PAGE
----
You used to buy each other a beer now and again in the RSA. Max’s war was Korea, after yours, but you never talked about war. There were all sorts of things you didn’t talk about, even though you were neighbours. His wife, Norma, went drinking with other men when Max was away on his long trips, driving a petrol tanker to small back-country service stations. You said nothing.
His son, Snowy, had been born with physical and mental handicaps. Sometimes Beth, too young to be left in charge of the other children, would climb the back fence and knock on your door to ask for help with Snowy. You did what you could.
You did tell Max once that Beth was leaving Snowy chained to the dog kennel when she couldn’t control him. That stopped, but he avoided you in the RSA after that.
Max reminded you of yourself a bit: someone who’d lived through a war and struggled to make sense of the world now, working hard to support a wife and family. You gave silent thanks when you thought about it, that your wife was a loving mother and your kids were healthy and smart. They told you how Beth and Susan often came to school dirty, with unbrushed hair, smelling of pee.
Your wife talked it over with other neighbours, and one was deputised to speak to Norma about her children’s unkempt state. You told your wife to stay out of it; the school must be aware, don’t start making trouble in the neighbourhood.
Later that week you walked past their house on the way to the corner store and saw lights. You knew Max was away driving, so Norma must have been at home. She didn’t allow the kids to turn on a light when she wasn’t there; you’d heard the drunken shouts when she found they’d disobeyed, and the sound of slaps.
Snowy sat in the open kitchen window in spite of the cold. You waved but he didn’t wave back. Maybe he hadn’t seen you; it was almost dark now. You walked on, wondering if he knew there was a difference between the school his sisters went to and the special school he attended. If it mattered to him.
When you bought your tobacco, you bought a bag of mixed lollies for your kids, thinking that maybe if Snowy was still there you’d give him one. As you neared his house a high scream cut through the cold air, then another. You ran towards the sound of pain – it came from Max’s house. As you cleared the path and banged on the door you could hear Norma’s voice yelling curses, a child screaming in agony, Snowy yelling unintelligible words, and your nose caught the unmistakable smell of burning flesh.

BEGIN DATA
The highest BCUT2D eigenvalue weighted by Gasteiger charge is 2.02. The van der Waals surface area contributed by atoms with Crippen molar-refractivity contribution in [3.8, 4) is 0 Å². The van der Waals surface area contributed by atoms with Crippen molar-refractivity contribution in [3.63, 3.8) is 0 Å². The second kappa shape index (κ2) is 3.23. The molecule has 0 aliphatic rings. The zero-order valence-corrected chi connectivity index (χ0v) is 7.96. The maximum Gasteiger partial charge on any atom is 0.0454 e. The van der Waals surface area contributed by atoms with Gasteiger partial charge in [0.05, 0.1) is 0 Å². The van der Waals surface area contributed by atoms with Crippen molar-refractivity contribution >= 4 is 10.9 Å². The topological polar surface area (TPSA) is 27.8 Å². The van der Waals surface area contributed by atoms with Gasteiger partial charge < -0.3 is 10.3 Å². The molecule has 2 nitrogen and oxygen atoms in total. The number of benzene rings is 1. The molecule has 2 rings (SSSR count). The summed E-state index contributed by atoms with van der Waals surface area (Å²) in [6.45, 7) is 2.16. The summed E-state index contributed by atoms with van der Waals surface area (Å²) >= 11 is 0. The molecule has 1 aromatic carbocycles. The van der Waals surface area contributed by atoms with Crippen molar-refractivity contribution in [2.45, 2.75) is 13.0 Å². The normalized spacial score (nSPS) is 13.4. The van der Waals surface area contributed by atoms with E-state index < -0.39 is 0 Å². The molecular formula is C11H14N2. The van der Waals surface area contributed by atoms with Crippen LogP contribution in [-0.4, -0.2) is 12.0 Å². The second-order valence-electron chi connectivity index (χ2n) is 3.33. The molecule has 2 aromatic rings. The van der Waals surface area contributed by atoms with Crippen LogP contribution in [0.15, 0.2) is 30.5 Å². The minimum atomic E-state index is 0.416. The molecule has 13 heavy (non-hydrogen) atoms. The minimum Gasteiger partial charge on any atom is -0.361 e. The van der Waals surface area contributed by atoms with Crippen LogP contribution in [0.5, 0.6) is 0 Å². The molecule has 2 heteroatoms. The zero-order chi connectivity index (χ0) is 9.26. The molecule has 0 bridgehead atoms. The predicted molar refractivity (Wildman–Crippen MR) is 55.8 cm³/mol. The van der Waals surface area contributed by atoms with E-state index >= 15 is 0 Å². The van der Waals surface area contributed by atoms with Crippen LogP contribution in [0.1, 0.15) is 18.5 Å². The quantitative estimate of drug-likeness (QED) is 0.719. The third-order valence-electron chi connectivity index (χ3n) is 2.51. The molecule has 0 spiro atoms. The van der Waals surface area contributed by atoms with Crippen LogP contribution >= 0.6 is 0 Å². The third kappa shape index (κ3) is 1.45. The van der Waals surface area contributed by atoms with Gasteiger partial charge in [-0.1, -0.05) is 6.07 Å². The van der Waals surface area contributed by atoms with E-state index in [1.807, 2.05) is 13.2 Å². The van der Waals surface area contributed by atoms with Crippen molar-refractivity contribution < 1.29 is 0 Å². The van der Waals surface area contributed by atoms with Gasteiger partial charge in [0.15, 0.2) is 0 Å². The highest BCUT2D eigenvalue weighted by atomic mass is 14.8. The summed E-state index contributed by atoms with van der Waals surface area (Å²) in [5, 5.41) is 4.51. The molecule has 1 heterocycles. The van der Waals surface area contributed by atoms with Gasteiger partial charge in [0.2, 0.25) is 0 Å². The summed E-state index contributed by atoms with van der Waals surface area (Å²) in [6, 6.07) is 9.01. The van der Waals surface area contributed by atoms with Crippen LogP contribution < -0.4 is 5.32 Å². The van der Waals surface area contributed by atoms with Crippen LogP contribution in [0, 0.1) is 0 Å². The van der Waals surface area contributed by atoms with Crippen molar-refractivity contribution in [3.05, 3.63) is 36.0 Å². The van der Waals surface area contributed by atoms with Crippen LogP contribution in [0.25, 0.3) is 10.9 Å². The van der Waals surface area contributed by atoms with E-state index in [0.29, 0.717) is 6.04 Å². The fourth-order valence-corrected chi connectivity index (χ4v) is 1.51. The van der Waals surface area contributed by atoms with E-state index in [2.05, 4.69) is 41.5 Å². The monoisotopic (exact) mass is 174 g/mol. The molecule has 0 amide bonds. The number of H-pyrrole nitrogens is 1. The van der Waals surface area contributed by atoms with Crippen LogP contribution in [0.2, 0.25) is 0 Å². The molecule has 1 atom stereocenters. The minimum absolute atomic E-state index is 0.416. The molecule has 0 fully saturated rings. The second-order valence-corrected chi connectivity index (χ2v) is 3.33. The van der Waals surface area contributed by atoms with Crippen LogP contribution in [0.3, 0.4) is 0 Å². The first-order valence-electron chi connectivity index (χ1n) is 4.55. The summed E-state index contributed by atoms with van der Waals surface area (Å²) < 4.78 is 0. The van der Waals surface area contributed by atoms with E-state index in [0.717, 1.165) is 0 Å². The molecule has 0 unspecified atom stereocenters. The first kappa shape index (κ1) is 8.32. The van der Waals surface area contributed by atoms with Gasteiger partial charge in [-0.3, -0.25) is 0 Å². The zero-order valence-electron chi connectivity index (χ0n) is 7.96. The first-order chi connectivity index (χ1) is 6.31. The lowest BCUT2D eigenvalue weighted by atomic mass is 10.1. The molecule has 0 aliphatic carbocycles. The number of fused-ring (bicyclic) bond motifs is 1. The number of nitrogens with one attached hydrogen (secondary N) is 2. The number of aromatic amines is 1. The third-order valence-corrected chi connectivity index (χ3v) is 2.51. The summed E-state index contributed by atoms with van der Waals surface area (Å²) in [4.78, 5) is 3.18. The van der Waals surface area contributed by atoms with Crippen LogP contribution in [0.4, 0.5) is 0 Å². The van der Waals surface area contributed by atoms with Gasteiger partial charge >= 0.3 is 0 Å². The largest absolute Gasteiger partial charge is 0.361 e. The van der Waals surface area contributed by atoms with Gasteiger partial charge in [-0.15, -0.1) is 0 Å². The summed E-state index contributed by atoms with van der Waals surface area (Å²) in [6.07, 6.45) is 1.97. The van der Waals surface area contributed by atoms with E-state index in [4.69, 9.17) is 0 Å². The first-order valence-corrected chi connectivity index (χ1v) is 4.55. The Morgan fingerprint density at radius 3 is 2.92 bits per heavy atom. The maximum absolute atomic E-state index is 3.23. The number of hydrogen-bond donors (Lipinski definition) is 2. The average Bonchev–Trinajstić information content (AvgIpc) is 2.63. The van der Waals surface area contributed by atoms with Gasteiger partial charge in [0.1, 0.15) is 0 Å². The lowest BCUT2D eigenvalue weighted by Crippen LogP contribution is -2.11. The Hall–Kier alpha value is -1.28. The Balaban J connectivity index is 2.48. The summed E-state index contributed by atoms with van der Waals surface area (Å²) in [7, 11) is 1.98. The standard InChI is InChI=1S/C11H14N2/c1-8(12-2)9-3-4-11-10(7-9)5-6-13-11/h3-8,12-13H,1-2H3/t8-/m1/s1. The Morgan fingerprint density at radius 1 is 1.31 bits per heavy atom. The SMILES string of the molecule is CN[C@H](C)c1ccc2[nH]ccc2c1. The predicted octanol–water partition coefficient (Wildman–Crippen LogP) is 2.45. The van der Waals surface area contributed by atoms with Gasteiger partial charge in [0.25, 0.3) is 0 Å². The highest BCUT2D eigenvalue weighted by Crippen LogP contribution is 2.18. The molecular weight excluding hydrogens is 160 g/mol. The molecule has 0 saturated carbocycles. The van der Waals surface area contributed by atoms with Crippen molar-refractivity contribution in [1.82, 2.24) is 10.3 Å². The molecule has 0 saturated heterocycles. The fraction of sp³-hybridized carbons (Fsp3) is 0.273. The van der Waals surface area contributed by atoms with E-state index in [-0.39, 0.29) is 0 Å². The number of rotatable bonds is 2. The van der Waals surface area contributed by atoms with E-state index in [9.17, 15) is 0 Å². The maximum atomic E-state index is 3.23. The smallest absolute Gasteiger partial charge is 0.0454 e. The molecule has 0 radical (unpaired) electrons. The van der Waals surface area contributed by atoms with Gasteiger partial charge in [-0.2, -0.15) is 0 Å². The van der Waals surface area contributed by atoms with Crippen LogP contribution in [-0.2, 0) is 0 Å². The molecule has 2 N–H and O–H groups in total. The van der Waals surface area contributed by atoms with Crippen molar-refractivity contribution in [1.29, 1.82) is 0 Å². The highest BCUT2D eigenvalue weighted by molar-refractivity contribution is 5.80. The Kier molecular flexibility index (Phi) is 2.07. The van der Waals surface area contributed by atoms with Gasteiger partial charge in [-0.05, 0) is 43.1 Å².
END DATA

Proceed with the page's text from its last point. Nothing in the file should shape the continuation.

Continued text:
You burst through the door, breaking the lock. Snowy crouched in a corner of the kitchen, screaming. Norma bent over him, cursing and kicking him. Beth stood open-mouthed in the hallway door, wet hair dripping, and Susan – baby Susan, the happy little blonde – lay crumpled on the floor in front of the kerosene heater, her pyjamas and hair burnt black and still smoking. Her face – my God! – her face, all blisters and raw red flesh, pyjama collar welded to her neck, eyes hidden by swellings, mouth wide in a silent O of agony.
You slapped Norma across the face, shocking her to silence, pushed Snowy and Beth into the hallway and slammed the door, grabbed the telephone, dialed Emergency, kept Norma from touching Susan, all the time trying not to gag at the stench of burnt hair and roasted flesh. You poured water over the little girl’s face as she lay on the floor, feeling grateful she’d lost consciousness, until the ambulance arrived. They took Norma with them as well, and you stayed with the other two, cleaning and drying them, calming them until police arrived to take them to temporary foster homes.
Then you rang Max’s boss and left a message for him, before climbing over the back fence into your own yard. You could hear your family inside your house, concerned about the sirens and lights, worried about your absence, but you needed to stay outside in the cold for a while longer, until that smell had gone.
After dinner, while your kids did the washing up and settled down to homework, you and your wife talked. Apparently Norma had bathed Susan first, washed her hair and dressed her in new pyjamas. She’d left her in front of the kerosene heater in the kitchen while she washed Beth’s hair in the bathroom. Did Snowy push her, did she stumble, or was she just standing too close to the heater? All anyone knew for sure was that the lint on her new pajamas had caught fire, the flames engulfed her and set her hair alight, and Norma, running into the room not knowing what to do, had attacked Snowy.
Max rang you later that night. The police had found him and told him what had happened, including how you had helped. Susan had third-degree burns to her head and arms but she was hanging on.
‘You’d do the same for me, too, Max. Anyone would,’ you said, awkward with words. ‘One thing a war teaches you is to help each other.’ But that sounded so trite you wished you hadn’t said it.
You hadn’t really thought of civilian life as a war, before that. It was on your mind the next morning though, when the towing company you worked for was called to collect the wreckage of a petrol tanker that had plunged off a corner on a gravel road in the mountains, igniting as a fireball in the valley below. You weren’t surprised that Max had been the driver.
You followed his route and drove up and down where he’d left the road. You turned and braked, turned and braked, so by the time the inspector arrived to make his report there was no way to tell whether the tanker’s brakes had been applied. Somehow it seemed important to allow for the possibility of mechanical failure. After all, he would have done the same for you.